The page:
The businesses involved in the pilot on the Broads have been Norfolk Broads Direct, Broadland Cycle Hire, Richardson’s Group, Wroxham Barns, the Dairy Barns at Hickling, Clippesby Hall, Bank Boats at Wayford Bridge and Horning Ferry Marina.

Mr Hanson said the concept of businesses asking customers for a donation towards conservation and environmental improvement schemes had been an easy one to sell.

“Most businesses realise that a good deal of their prosperity relies on the quality of the environment in which they are operating,” he said.

That understanding was already reflected in the number of concerns which had signed up to the Broads Green Tourism Business Scheme.

He said: “Visitor payback connects the visitor with those who care for the place and the business can be at the heart of this conjunction.”

Existing schemes showed there was an extremely low opt out rate and visitors frequently paid two or three times a day – often unwittingly – on such items as cups of tea, boat tickets and meals.

Mr Hanson said: “The aim is to raise funds for protecting the environment, funding conservation, developing sustainable tourism and supporting education projects.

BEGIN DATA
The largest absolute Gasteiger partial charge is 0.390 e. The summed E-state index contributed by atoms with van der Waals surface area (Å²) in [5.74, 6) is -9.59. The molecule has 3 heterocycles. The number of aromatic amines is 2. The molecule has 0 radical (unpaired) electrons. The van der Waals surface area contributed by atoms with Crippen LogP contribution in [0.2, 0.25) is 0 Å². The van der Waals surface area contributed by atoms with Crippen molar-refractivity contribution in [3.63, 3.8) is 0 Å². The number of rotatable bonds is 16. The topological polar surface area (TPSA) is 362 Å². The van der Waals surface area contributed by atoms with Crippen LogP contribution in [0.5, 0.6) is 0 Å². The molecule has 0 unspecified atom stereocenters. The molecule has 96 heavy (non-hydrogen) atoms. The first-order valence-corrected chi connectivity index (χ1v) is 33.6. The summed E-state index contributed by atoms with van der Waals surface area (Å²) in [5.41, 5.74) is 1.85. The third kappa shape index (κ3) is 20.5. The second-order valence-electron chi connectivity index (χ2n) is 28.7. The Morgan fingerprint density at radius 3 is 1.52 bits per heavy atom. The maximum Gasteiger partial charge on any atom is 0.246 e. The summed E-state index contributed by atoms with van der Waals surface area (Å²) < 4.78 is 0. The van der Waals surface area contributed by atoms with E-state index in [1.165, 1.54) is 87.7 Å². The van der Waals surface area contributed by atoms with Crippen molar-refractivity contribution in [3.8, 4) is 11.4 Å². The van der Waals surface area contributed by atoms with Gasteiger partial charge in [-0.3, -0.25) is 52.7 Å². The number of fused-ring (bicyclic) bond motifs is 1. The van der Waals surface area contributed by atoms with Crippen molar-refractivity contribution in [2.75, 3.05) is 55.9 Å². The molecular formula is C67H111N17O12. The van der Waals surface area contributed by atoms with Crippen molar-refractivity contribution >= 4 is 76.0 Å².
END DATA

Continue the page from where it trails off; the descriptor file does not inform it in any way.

“I feel strongly the money should not be used to replace the existing statutory work of other agencies which have been affected by recent funding cuts.”

He stressed that although the Broads Authority was setting up the initiative, the money would be received and administered by the new charity which had a mix of trustees, including business people and Broads Society and Broads Authority appointees.

Tim Strudwick, site manager at the RSPB’s Strumpshaw Fen reserve near Norwich, said they had been looking at new ways to connect target groups with nature and building relationships with the local community and had developed the idea of a sculpture park.

He said: “We would love to develop a wildlife sculpture trail at Strumpshaw Fen using wood from fallen and felled trees around the reserve.

“The sculptures will be made from willow branches and carved from wood to represent the many different species living in the Broads.

“They will be placed in areas where visitors can find the species and will be designed to look as natural as possible.”

Mr Strudwick said a series of workshops and field trips would be built around the trail to teach young people about nature.

The Broads Bike Hire Association is making a bid to the scheme for route signage along the Broads by Bike network of 14 circular rides.

Nine routes explore the northern Broads and five run through the Waveney valley on the southern Broads.